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Why aren’t people, especially Americans and Canadians, more grateful? Day 2

10 Days of Holiday Gratitude from Muse

We at Muse practice gratitude and were so moved from Seth Godin’s Thanksgiving Reader that we challenged the diverse and talented group of people we’re proud to call our colleagues to chime in on this conversation.

Join us here on the blog daily for 10 Days of Holiday Gratitude from Muse.

Stay tuned. On Day 10 we’ll share our own gratitude in the form of a special surprise to all of our supporters.

 

Why aren’t people, especially Americans and Canadians, more grateful?

This question makes the assumption that the majority of people in North America are not grateful, but I would argue that this is not the case. I would propose instead, that most people are simply not conscious of their own gratitude. Our culture is not set up in a way that asks us to stop and be mindful of how we are feeling. We are often focused on the negative, what is going wrong, what can be better, what needs fixing. We rush through our days unaware of our body and feelings, consumed with our work. How often have you closed your laptop after hours of typing, only to notice that you desperately need to go to the bathroom, drink water and eat something all at the same time? If we can so easily forget that we have a body, it is simple to see how we can also forget to notice the things we have to be grateful for. Gratitude has been relegated in our culture to something that is mostly noticed at holidays or special occasions.
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Introducing 10 Days of Holiday Gratitude from Muse – Day 1

Beginning today, we’d like to share a different side of Muse.
Over the next few days our team will tackle tough questions about gratitude by sharing personal accounts of how gratitude impacts their lives. 10 days from now we’d like to share our own gratitude in the form of a special surprise to every one of you who is following us on this journey to raise awareness around meditation and its many health benefits. Please stick around for that.
The questions we’ll be pondering come to us from Seth Godin’s recent Thanksgiving blog post where he discusses a need for reflection on family, connection and being present.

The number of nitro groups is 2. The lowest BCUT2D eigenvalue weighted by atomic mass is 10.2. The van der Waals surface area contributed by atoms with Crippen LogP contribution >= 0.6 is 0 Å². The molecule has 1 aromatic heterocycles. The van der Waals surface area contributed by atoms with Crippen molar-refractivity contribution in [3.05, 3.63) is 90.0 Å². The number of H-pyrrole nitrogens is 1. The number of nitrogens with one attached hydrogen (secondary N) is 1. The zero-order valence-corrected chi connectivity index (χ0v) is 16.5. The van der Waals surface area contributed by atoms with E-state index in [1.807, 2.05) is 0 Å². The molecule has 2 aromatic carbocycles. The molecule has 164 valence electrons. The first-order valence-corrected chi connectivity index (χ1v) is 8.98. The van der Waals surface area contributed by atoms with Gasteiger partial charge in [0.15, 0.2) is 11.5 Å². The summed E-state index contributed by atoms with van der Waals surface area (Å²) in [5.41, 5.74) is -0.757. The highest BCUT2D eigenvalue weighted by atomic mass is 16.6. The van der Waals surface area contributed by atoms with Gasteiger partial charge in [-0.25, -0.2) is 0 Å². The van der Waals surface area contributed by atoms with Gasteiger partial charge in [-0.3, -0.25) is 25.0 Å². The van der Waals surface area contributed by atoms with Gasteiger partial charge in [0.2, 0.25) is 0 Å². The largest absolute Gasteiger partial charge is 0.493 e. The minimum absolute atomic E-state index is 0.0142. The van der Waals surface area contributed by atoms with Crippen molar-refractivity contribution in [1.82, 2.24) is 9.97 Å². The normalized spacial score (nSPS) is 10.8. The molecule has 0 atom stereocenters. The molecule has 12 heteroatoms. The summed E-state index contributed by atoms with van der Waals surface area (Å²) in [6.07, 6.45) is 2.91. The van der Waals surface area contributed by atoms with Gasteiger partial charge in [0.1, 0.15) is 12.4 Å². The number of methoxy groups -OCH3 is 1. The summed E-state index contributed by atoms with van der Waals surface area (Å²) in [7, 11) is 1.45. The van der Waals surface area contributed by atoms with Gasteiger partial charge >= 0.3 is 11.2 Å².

Without taking the time to be present, the holidays can quickly become about gifts, stressful shopping, Santa, cold weather and more gifts. Seth Godin is reminding us that Thanksgiving – just as the name suggests – is really all about gratitude. We believe this to be the case for the upcoming holiday season. This year let’s think more about being present, and less about buying presents.

Gratitude has many faces. It is an acknowledgment of those who enable you. It is an expression of love. It’s an important practice for mental health. It’s simultaneously an age-old meditation practice and something we rediscover every single day. And especially in today’s world, it’s an affirmation that we are all one community.

We challenged the diverse and talented group of people we’re proud to call our colleagues to chime in on this conversation. Follow along daily, starting today, on Twitter and Facebook or here, on our blog, to begin this journey of self-exploration.

Graciously, from all of us at Muse.

Improve Your Meditation Posture with Muse Meditation Cushions

Wondering how to feel more comfortable and supported during meditation? A common barrier to building or maintaining a regular meditation practice is the fear of physical discomfort or pain from sitting too long. Being aware of the sensations that arise in the body while meditating is a useful part of many meditation practices, though it’s quite possible that your posture could benefit from some extra support. (If you are experiencing pain, you should always talk to your doctor first, as pain can have many causes and cures).

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Lost Your Motivation to Meditate? 6 Tips to Inspire You Today.

An erratic schedule, unclear progress, doubt – there are a lot of reasons why we can lose our motivation to meditate. Even when we’re aware of the paybacks of meditation, such as lower anxiety, a focused mind and improved sleep, it can still be hard to stay on track with our practice. Luckily, there are tricks that even experienced meditators use to stay motivated.

Here are six to consider.

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